I have a love/hate relationship with cats. I love them for their independent spirits, their mischievously playful nature, and the rumbling motor sounds they make in moments of bliss.
Unfortunately I’m also crazy allergic to them, getting itchy, watery eyes and sneezing uncontrollably when they climb and rub on me (which they inevitably do). That part, I hate.
But the mysterious Cats of Ephesus– the Greek city built in the 10th century BC, which was among the seven churches of Asia mentioned in the Book of Revelation– ultimately proved to be a quirky attraction that made this ancient archaeological site all the more interesting.
There are literally hundreds of cats roaming Ephesus. You’ll see them sitting like statues at the base of columns lining the ancient streets, dozing atop intricately carved marble sculptures and seemingly guarding the impressive Library of Celsus.
One peeked out playfully, as if he might swat us just for fun, as we strolled through public baths built by Emperor Constantine I. Another sat atop an ancient row of toilets, looking like some sort of feline bathroom attendant waiting to offer us a paper towel and a mint on our way out.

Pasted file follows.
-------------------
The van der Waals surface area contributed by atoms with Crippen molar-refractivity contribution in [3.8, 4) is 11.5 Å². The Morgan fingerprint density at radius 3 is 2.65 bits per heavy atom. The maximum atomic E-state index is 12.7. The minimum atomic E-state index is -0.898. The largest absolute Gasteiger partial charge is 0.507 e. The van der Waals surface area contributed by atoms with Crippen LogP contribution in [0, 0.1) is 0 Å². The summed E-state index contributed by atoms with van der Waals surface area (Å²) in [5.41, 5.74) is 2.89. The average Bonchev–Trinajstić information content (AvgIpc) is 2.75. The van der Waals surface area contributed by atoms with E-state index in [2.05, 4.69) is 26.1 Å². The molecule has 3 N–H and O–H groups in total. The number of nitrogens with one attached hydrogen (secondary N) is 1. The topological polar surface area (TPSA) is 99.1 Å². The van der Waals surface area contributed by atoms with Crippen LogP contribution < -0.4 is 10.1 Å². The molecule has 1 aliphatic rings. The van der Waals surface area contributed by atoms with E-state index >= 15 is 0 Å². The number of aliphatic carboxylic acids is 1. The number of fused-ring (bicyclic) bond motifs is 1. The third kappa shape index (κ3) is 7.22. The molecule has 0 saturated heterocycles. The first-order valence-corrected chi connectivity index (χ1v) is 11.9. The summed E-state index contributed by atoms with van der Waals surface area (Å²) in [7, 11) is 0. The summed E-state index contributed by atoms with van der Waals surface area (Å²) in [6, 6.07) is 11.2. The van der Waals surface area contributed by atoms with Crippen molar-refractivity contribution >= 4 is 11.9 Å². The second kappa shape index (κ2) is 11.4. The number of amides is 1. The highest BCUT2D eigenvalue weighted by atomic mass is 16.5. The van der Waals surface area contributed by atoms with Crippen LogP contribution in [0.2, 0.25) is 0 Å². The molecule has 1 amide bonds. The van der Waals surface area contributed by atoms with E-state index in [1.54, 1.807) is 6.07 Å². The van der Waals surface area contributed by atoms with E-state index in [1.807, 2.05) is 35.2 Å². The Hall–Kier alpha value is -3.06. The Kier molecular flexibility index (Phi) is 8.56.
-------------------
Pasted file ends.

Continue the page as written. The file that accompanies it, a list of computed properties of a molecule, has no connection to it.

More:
Nobody really knows for sure how the Cats of Ephesus got here, or how they’re fed. But they all appear well cared-for, and locals seem to have a laissez-faire attitude about their presence.
It’s a well-known fact that Cleopatra once brought cats as a gift to Caesar Augustus in Rome. Some local legends suggest that the cats who populate Ephesus today may be the descendants of felines the Egyptian queen introduced during her visits to the city.
But these ruins remained largely buried by the sands of time until 1895, when German archaeologist Otto Benndorf began the first significant excavation of the site. Benndorf later founded the Austrian Archaeological Institute, which still plays a leading role in the excavation of Ephesus today (around 85% of the massive city is still waiting to be uncovered). Our tour guide suggested that archeologists brought the cats to help keep the rodent population in check.
For me, this photo of an orange tabby sitting amongst intricately designed mosaic tile work dating back to the Byzantine era perfectly encapsulates the mysterious beauty of Ephesus. Looking at his regal pose, it’s easy to understand why cats were held sacred by the ancient Egyptians (whose goddess Bastet was depicted in cat form), and domesticated by the Romans (who are credited with introducing the domestic cat to Europe).
Regardless of how they got there or how they manage to survive, the Cats of Ephesus add a sense of mystery and magic to this archaeological site, serving as a living embodiment of its ancient history. –Bret Love; photo by Mary Gabbett
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